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Elizabeth Cooney is a health reporter for the Worcester Telegram & Gazette.
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Karen Weintraub, Deputy Health and Science Editor, and Gideon Gil, Health and Science Editor.
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Monday, July 23, 2007
Iraq veteran demonstrates motorized artificial foot
By Felicia Mello, Globe Correspondent
After losing a foot and part of a leg to a landmine during the invasion of Iraq, Garth Stewart is determined to keep active. The 24-year-old retired Army specialist makes time for jujitsu and boxing in between history classes at Columbia University in New York. Still, sometimes the artificial limb he uses can't keep up with his busy schedule.
"Your hip ends up doing so much work because it has to draw the foot forward," he said. "At the end of the day you have soreness in your back."
Hoping to help Stewart and others who have lost limbs walk more normally, a team of researchers from MIT, Brown University and the Providence Veterans Affairs Medical Center today unveiled the first motor-powered prosthetic foot. The computer-controlled appendage can relax or stiffen in response to changing terrain, propelling the wearer forward more quickly and reducing fatigue.
"The ankle kind of has a mind of its own," Stewart said in a telephone interview, after demonstrating the device in front of an audience of reporters and fellow amputees at the medical center. "At first I felt like it was fighting me, but once I got accustomed to the rhythm, it felt like having my leg back."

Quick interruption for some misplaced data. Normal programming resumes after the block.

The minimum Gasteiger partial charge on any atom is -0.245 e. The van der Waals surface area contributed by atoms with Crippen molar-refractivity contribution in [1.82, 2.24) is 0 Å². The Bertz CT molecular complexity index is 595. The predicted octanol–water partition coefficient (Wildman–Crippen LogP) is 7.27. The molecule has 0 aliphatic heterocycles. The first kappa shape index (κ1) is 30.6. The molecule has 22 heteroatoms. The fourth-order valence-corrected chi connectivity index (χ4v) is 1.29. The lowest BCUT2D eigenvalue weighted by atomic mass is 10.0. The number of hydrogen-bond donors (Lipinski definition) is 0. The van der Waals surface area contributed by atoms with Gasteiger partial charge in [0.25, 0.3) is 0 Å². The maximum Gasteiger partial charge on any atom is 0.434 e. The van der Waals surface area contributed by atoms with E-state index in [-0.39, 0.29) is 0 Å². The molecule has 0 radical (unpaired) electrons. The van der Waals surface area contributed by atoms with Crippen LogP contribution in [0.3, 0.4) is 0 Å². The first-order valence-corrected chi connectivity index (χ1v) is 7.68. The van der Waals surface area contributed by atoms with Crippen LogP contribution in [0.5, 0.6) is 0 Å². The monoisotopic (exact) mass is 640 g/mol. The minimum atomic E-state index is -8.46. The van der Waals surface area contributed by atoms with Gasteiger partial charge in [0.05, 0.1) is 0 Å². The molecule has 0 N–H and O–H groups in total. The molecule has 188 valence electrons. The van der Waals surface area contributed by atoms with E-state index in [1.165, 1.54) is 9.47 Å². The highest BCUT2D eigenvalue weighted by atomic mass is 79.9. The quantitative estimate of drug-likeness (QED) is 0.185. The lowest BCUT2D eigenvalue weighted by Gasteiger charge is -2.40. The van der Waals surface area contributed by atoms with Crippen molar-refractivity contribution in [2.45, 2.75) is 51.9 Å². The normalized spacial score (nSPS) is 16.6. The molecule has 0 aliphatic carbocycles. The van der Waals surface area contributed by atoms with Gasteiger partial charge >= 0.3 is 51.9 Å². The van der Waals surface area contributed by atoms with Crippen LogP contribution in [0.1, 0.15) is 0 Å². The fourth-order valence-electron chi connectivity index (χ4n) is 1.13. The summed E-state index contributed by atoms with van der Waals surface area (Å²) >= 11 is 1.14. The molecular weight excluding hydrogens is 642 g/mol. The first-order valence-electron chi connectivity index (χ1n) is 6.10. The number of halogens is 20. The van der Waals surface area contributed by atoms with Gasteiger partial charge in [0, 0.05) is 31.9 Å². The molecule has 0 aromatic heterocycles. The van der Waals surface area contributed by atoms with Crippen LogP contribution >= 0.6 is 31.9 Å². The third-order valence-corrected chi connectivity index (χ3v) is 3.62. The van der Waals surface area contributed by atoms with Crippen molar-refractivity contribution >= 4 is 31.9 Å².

The US Department of Veterans Affairs, which spent $7.2 million to develop the prosthesis, has poured resources into creating better aids for the large number of wartime amputees returning from Iraq and Afghanistan. Six percent of soldiers wounded in the Iraq conflict have required amputation of a limb, compared with 3 percent in previous wars, according to a 2004 US Senate report.
"One of the things that's different about this war is that soldiers are surviving injuries that formerly would have been fatal, due to advances in field medicine and also the fact that soldiers are protected with Kevlar body armor," said Robert Swift, associate chief of staff for research at the medical center. "However, what's not protected is their limbs."
Seventy percent of leg amputees suffer from back problems caused in part by traditional prostheses, said Hugh Herr, a Massachusetts Institute of Technology professor and a double amputee who helped develop the device and tested it on himself.
Herr said in an interview that he and his colleagues "stole ideas from nature" to create the prosthesis, which is heavier than a conventional artificial foot but requires less energy to walk. It uses a motor instead of muscle and springs to replace the stringy tendons that connect muscle to bone.
The researchers plan to begin clinical trials on the prosthesis in March.
Herr said he and his team are also working on developing artificial limbs that would be controlled directly by the brain rather than by a computer, by taking advantage of the 'phantom limb' phenomenon in which an amputee's brain tries to move an appendage that is no longer there.